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Press Release

Kirkland Tax Defier Indicted for Nearly Two Decade Scheme to Avoid Paying Income Taxes

For Immediate Release
U.S. Attorney's Office, Western District of Washington
Set up Shell Companies, Filed Frivolous Claims and Sent Forged Money Orders to Evade Taxes

          The owner of a Kirkland, Washington interior design business was indicted today in a nearly twenty-year scheme to avoid paying several hundred thousand dollars in income taxes, announced U.S. Attorney Annette L. Hayes. DANIEL NIX, 56, was indicted by the grand jury on thirteen counts of tax evasion, eleven counts of providing fictitious financial obligations, and one count of corrupt interference with the administration of the Internal Revenue Code. A second defendant, KAREN STREET, 58, also of Kirkland, was indicted on two counts of providing fictitious financial obligations. Arraignment on the indictments is scheduled for April 20, 2017.


          According to the indictments, NIX operates Dannix Design, an interior design firm for medical offices. As detailed in the indictment, as early as 1998 and from 2000 to 2007, NIX refused to pay his income taxes, which over that time totaled more than $340,000. NIX set up shell companies to hide his income and assets, filed false bankruptcy claims, and filed false claims against the government. For tax years 2010-2013, NIX continued to use a variety of strategies to hide his income and avoid any tax assessments. In February 2013, NIX sent eleven fake money orders to the IRS to make it appear he was paying his tax obligations. The total face value of the eleven fake money orders exceeded a million dollars. His long-time partner, KAREN STREET, also submitted two fake money orders as payment for back taxes she owed.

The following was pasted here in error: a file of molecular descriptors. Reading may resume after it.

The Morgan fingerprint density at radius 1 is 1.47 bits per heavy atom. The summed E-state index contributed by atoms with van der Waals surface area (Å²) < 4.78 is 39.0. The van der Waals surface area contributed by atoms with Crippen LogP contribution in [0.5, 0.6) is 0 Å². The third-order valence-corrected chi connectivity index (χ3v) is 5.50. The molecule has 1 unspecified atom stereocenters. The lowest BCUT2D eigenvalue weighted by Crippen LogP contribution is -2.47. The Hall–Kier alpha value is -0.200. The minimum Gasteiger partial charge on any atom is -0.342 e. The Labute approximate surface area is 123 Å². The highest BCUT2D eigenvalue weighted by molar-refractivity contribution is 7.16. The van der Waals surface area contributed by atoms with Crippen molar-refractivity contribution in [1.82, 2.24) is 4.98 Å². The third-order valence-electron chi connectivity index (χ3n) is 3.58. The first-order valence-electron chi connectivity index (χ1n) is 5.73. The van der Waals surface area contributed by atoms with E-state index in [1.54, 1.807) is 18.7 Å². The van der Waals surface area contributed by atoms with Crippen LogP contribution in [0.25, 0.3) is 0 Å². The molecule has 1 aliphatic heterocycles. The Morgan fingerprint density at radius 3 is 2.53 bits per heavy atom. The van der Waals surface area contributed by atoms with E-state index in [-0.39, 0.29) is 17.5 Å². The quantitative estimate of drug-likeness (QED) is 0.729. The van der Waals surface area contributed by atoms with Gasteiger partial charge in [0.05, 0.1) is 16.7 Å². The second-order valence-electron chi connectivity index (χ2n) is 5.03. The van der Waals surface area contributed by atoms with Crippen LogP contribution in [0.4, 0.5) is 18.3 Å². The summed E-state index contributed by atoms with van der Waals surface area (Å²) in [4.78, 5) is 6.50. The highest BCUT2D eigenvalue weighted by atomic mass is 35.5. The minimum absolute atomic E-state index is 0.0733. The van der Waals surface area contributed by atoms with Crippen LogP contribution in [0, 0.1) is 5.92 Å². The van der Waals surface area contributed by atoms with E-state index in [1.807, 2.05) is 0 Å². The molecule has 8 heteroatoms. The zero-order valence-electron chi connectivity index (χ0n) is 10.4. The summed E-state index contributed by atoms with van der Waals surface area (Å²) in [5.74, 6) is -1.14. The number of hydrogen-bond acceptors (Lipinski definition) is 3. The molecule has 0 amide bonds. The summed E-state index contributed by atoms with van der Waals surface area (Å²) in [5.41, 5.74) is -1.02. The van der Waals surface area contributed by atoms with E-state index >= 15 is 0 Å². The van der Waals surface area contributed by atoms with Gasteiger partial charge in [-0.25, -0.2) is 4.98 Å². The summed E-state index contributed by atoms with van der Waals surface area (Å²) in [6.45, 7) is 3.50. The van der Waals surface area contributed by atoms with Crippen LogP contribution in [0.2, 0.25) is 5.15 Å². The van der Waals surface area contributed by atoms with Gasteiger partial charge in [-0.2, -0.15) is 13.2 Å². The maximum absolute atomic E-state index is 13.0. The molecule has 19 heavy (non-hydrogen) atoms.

Tax evasion is punishable by up to five years in prison and a $250,000 fine. Presentation of fictitious financial instruments is punishable by up to 25 years in prison and a $250,000 fine. Attempts to interfere with the administration of the tax code is punishable by up to three years in prison and a $5,000 fine.


          The charges contained in the indictment are only allegations. A person is presumed innocent unless and until he or she is proven guilty beyond a reasonable doubt in a court of law.


          The case is being investigated by the Internal Revenue Service Criminal Investigation (IRS-CI). The case is being prosecuted by Assistant United States Attorney Seungjae Lee.

Updated April 6, 2017

Financial Fraud